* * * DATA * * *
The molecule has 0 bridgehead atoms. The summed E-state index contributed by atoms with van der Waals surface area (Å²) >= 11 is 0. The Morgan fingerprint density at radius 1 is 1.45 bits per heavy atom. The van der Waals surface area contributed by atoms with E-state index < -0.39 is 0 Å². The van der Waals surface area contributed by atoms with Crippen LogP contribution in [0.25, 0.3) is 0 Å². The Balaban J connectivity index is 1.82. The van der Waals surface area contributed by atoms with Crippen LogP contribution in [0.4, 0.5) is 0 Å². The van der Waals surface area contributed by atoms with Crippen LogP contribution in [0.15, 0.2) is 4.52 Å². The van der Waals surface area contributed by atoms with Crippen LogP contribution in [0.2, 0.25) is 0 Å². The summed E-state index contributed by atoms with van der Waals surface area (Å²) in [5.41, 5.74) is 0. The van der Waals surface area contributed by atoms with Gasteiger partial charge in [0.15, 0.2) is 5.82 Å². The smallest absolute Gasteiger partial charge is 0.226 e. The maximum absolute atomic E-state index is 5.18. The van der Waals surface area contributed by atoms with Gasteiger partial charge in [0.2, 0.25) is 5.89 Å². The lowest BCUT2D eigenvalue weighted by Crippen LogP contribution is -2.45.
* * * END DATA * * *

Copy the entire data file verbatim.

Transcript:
The molecule has 0 bridgehead atoms. The summed E-state index contributed by atoms with van der Waals surface area (Å²) >= 11 is 0. The Morgan fingerprint density at radius 1 is 1.45 bits per heavy atom. The van der Waals surface area contributed by atoms with E-state index < -0.39 is 0 Å². The van der Waals surface area contributed by atoms with Crippen LogP contribution in [0.25, 0.3) is 0 Å². The Balaban J connectivity index is 1.82. The van der Waals surface area contributed by atoms with Crippen LogP contribution in [0.4, 0.5) is 0 Å². The van der Waals surface area contributed by atoms with Crippen LogP contribution in [0.15, 0.2) is 4.52 Å². The van der Waals surface area contributed by atoms with Crippen LogP contribution in [0.2, 0.25) is 0 Å². The summed E-state index contributed by atoms with van der Waals surface area (Å²) in [5.41, 5.74) is 0. The van der Waals surface area contributed by atoms with Gasteiger partial charge in [0.15, 0.2) is 5.82 Å². The smallest absolute Gasteiger partial charge is 0.226 e. The maximum absolute atomic E-state index is 5.18. The van der Waals surface area contributed by atoms with Gasteiger partial charge in [0.2, 0.25) is 5.89 Å². The lowest BCUT2D eigenvalue weighted by Crippen LogP contribution is -2.45.